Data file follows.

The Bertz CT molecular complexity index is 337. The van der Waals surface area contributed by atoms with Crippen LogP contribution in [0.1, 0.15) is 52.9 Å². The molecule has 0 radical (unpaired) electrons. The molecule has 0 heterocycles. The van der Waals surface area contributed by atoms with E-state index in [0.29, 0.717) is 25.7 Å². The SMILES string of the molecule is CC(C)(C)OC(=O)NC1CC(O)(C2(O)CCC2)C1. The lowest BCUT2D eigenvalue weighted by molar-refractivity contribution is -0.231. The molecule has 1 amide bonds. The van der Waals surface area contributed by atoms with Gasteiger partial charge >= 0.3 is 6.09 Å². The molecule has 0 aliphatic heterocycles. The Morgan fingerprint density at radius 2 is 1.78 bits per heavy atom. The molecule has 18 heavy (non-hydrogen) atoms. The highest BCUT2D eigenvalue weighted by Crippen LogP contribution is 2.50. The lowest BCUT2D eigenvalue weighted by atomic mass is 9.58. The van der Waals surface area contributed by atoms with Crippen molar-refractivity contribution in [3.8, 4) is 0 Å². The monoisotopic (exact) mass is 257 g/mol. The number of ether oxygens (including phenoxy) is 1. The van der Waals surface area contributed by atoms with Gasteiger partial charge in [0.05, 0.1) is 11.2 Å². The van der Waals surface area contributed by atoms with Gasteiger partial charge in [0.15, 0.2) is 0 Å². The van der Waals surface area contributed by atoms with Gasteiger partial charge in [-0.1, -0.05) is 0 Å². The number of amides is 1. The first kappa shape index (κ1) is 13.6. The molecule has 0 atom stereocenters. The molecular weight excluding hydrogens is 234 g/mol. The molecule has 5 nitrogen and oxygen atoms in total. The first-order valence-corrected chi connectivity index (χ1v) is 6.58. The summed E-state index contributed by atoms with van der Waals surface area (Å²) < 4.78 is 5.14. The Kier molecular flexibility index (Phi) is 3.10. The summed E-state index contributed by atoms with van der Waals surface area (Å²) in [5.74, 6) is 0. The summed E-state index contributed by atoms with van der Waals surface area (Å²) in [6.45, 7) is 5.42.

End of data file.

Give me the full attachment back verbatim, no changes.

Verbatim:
The Bertz CT molecular complexity index is 337. The van der Waals surface area contributed by atoms with Crippen LogP contribution in [0.1, 0.15) is 52.9 Å². The molecule has 0 radical (unpaired) electrons. The molecule has 0 heterocycles. The van der Waals surface area contributed by atoms with E-state index in [0.29, 0.717) is 25.7 Å². The SMILES string of the molecule is CC(C)(C)OC(=O)NC1CC(O)(C2(O)CCC2)C1. The lowest BCUT2D eigenvalue weighted by molar-refractivity contribution is -0.231. The molecule has 1 amide bonds. The van der Waals surface area contributed by atoms with Gasteiger partial charge >= 0.3 is 6.09 Å². The molecule has 0 aliphatic heterocycles. The Morgan fingerprint density at radius 2 is 1.78 bits per heavy atom. The molecule has 18 heavy (non-hydrogen) atoms. The highest BCUT2D eigenvalue weighted by Crippen LogP contribution is 2.50. The lowest BCUT2D eigenvalue weighted by atomic mass is 9.58. The van der Waals surface area contributed by atoms with Crippen molar-refractivity contribution in [3.8, 4) is 0 Å². The monoisotopic (exact) mass is 257 g/mol. The number of ether oxygens (including phenoxy) is 1. The van der Waals surface area contributed by atoms with Gasteiger partial charge in [0.05, 0.1) is 11.2 Å². The van der Waals surface area contributed by atoms with Gasteiger partial charge in [0.15, 0.2) is 0 Å². The van der Waals surface area contributed by atoms with Gasteiger partial charge in [-0.1, -0.05) is 0 Å². The number of amides is 1. The first kappa shape index (κ1) is 13.6. The molecule has 0 atom stereocenters. The molecular weight excluding hydrogens is 234 g/mol. The molecule has 5 nitrogen and oxygen atoms in total. The first-order valence-corrected chi connectivity index (χ1v) is 6.58. The summed E-state index contributed by atoms with van der Waals surface area (Å²) < 4.78 is 5.14. The Kier molecular flexibility index (Phi) is 3.10. The summed E-state index contributed by atoms with van der Waals surface area (Å²) in [5.74, 6) is 0. The summed E-state index contributed by atoms with van der Waals surface area (Å²) in [6.45, 7) is 5.42.